Fish and chips and…dressing.

The fish was served with fries covered in dressing (stuffing) and gravy; a classic Newfie dish.

There are many things that are awesome about Five Brothers Artisan Cheese. Adam is a trained chef but when it comes to cheesemaking he’s totally self-taught. Not only is Five Brothers the only artisanal cheesemaker in Newfoundland but it’s also North America’s Easternmost cheese factory and perhaps the smallest. Adam actually buys up to 150L of milk per week in 2L cartons from Sobeys grocery store and makes cheeses on a stove top. Wait, what? Is that even possible? It sure is but due to the small batch size it requires a lot of work. Adam began making cheese at home it was a huge hit with his family and friends. With their support, Adam built a commercial kitchen in a rented space where he hand crafts the cheeses and ages them in a series of fridges.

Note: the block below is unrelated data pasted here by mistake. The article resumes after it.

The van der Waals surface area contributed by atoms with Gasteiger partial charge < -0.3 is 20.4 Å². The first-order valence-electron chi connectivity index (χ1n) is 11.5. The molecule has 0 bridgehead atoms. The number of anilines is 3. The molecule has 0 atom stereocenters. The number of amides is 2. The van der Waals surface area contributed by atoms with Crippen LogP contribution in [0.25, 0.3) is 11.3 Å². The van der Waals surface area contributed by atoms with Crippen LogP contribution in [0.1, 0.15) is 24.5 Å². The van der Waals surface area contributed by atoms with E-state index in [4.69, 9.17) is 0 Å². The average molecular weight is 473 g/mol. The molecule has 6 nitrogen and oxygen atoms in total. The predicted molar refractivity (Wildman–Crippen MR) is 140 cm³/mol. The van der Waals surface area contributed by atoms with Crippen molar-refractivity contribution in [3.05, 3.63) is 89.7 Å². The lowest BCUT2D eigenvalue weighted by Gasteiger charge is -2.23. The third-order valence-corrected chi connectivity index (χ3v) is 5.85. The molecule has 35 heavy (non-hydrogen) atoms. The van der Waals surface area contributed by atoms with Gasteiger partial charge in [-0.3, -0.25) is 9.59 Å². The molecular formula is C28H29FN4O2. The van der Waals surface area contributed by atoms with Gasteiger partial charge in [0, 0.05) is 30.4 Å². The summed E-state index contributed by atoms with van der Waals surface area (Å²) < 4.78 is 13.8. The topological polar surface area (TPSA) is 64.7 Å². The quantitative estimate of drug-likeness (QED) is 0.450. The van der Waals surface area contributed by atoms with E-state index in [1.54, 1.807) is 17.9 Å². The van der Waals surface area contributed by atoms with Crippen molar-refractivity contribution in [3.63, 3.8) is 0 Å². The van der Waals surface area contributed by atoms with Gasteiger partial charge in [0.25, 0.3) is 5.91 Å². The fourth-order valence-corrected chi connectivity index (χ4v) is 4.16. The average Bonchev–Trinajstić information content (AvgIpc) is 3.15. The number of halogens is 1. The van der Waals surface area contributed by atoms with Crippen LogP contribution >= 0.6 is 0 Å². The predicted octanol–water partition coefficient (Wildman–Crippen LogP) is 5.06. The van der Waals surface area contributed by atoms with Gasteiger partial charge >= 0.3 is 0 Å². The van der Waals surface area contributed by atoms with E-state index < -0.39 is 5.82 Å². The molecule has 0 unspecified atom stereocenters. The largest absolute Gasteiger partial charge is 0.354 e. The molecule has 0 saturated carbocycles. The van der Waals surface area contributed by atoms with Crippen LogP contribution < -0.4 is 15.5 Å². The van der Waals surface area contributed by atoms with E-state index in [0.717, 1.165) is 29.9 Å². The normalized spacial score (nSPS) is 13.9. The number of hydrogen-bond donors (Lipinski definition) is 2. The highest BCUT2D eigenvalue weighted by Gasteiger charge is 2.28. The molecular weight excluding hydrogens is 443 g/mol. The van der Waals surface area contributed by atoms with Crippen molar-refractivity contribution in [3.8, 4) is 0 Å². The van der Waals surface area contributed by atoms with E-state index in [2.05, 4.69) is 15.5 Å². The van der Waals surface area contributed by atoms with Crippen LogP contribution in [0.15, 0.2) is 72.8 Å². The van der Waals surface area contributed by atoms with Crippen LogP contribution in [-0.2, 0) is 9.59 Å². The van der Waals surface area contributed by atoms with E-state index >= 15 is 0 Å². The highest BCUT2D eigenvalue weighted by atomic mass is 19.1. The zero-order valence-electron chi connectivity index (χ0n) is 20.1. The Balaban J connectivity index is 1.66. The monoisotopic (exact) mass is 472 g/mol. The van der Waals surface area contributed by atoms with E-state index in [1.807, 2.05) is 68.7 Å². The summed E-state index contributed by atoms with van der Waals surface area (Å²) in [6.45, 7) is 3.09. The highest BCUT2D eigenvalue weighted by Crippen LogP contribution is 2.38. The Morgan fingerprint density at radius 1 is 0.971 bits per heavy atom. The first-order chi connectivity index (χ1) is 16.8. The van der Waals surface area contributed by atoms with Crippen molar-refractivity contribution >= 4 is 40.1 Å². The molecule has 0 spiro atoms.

Five Brother’s Mozza, goat cheddar, queso fresco, rhubarb

Adam Blanchard and I finally sat down to try his cheese a mere two hours before my flight off the island. On Adam’s desk sat a jar of bottled moose given to him by his Grandma, which he explained was a Newfoundlander specialty. I was eager to try it but due to the time constraint we skipped it and headed right for the cheese.

Handstretched mozzarella is one of Five Brothers’ most popular products. It’s firmer than Italian mozzarella but has a lovely layered texture and a flavour of cream. This is a cheese that I could just keep eating. Up next we tried the Latin-American style Queso Fresco, which has a taste of cream with a citrus tang and can be crumbled in salads or fried in oil. Five Brothers also produces goat and cow milk cheddars aged in yellow wax. I tried the goat cheddar and was amazed at the intensity of the flavour that developed after only 2 months. You sure can’t compare this cheese to your typical mild cheddar! The flavour lingers on your palate and would be perfect in pesto or grated in savoury dishes.